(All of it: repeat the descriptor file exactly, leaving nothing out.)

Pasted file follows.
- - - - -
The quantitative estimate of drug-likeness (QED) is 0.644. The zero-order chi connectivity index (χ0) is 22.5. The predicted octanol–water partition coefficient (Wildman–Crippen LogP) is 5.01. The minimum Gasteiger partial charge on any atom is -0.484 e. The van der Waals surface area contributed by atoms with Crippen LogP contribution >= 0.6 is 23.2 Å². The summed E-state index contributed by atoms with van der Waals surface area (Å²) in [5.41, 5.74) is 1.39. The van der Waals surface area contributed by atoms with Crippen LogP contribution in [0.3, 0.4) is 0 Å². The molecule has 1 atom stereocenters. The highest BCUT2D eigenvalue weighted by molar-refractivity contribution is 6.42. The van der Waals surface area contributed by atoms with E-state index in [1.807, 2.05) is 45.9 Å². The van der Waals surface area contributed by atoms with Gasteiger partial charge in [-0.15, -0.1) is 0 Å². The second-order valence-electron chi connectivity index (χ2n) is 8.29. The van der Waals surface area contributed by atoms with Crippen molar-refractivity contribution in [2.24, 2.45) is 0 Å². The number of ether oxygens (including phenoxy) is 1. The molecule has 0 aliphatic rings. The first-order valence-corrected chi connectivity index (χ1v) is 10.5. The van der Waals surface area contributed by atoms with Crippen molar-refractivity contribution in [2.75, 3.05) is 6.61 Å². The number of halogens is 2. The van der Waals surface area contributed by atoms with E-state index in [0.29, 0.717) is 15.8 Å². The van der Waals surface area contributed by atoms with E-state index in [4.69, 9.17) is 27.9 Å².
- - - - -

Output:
The quantitative estimate of drug-likeness (QED) is 0.644. The zero-order chi connectivity index (χ0) is 22.5. The predicted octanol–water partition coefficient (Wildman–Crippen LogP) is 5.01. The minimum Gasteiger partial charge on any atom is -0.484 e. The van der Waals surface area contributed by atoms with Crippen LogP contribution >= 0.6 is 23.2 Å². The summed E-state index contributed by atoms with van der Waals surface area (Å²) in [5.41, 5.74) is 1.39. The van der Waals surface area contributed by atoms with Crippen LogP contribution in [0.3, 0.4) is 0 Å². The molecule has 1 atom stereocenters. The highest BCUT2D eigenvalue weighted by molar-refractivity contribution is 6.42. The van der Waals surface area contributed by atoms with E-state index in [1.807, 2.05) is 45.9 Å². The van der Waals surface area contributed by atoms with Gasteiger partial charge in [-0.15, -0.1) is 0 Å². The second-order valence-electron chi connectivity index (χ2n) is 8.29. The van der Waals surface area contributed by atoms with Crippen molar-refractivity contribution in [2.24, 2.45) is 0 Å². The number of ether oxygens (including phenoxy) is 1. The molecule has 0 aliphatic rings. The first-order valence-corrected chi connectivity index (χ1v) is 10.5. The van der Waals surface area contributed by atoms with Crippen molar-refractivity contribution in [2.75, 3.05) is 6.61 Å². The number of halogens is 2. The van der Waals surface area contributed by atoms with E-state index in [0.29, 0.717) is 15.8 Å². The van der Waals surface area contributed by atoms with E-state index in [4.69, 9.17) is 27.9 Å².